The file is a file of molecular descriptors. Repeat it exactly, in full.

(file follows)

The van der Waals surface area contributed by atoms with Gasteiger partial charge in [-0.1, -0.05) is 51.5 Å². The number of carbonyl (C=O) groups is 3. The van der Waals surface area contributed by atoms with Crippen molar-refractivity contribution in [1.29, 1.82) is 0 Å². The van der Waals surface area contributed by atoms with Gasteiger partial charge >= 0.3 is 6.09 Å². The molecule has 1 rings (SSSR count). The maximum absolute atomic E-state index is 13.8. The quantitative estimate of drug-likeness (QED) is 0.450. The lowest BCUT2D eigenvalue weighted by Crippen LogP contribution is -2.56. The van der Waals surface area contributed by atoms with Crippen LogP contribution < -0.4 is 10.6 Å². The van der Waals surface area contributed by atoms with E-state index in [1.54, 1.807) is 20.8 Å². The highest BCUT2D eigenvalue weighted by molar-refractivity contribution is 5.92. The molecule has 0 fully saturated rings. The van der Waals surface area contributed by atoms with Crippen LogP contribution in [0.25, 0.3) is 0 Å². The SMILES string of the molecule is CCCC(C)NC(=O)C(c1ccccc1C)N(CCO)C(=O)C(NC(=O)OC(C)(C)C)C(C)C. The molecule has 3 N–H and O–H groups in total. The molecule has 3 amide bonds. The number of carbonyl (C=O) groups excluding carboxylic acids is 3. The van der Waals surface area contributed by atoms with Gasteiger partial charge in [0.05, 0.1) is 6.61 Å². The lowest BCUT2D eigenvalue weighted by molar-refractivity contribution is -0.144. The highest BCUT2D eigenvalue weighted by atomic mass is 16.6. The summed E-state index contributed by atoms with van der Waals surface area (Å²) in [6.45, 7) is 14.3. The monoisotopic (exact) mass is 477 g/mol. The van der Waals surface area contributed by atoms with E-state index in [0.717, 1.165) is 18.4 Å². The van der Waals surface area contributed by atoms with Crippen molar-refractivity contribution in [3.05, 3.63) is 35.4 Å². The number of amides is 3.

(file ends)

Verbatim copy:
The van der Waals surface area contributed by atoms with Gasteiger partial charge in [-0.1, -0.05) is 51.5 Å². The number of carbonyl (C=O) groups is 3. The van der Waals surface area contributed by atoms with Crippen molar-refractivity contribution in [1.29, 1.82) is 0 Å². The van der Waals surface area contributed by atoms with Gasteiger partial charge >= 0.3 is 6.09 Å². The molecule has 1 rings (SSSR count). The maximum absolute atomic E-state index is 13.8. The quantitative estimate of drug-likeness (QED) is 0.450. The lowest BCUT2D eigenvalue weighted by Crippen LogP contribution is -2.56. The van der Waals surface area contributed by atoms with Crippen LogP contribution < -0.4 is 10.6 Å². The van der Waals surface area contributed by atoms with E-state index in [1.54, 1.807) is 20.8 Å². The highest BCUT2D eigenvalue weighted by molar-refractivity contribution is 5.92. The molecule has 0 fully saturated rings. The van der Waals surface area contributed by atoms with Crippen LogP contribution in [0.25, 0.3) is 0 Å². The SMILES string of the molecule is CCCC(C)NC(=O)C(c1ccccc1C)N(CCO)C(=O)C(NC(=O)OC(C)(C)C)C(C)C. The molecule has 3 N–H and O–H groups in total. The molecule has 3 amide bonds. The number of carbonyl (C=O) groups excluding carboxylic acids is 3. The van der Waals surface area contributed by atoms with Gasteiger partial charge in [0.05, 0.1) is 6.61 Å². The lowest BCUT2D eigenvalue weighted by molar-refractivity contribution is -0.144. The highest BCUT2D eigenvalue weighted by atomic mass is 16.6. The summed E-state index contributed by atoms with van der Waals surface area (Å²) in [6.45, 7) is 14.3. The monoisotopic (exact) mass is 477 g/mol. The van der Waals surface area contributed by atoms with E-state index in [0.717, 1.165) is 18.4 Å². The van der Waals surface area contributed by atoms with Crippen molar-refractivity contribution in [3.05, 3.63) is 35.4 Å². The number of amides is 3.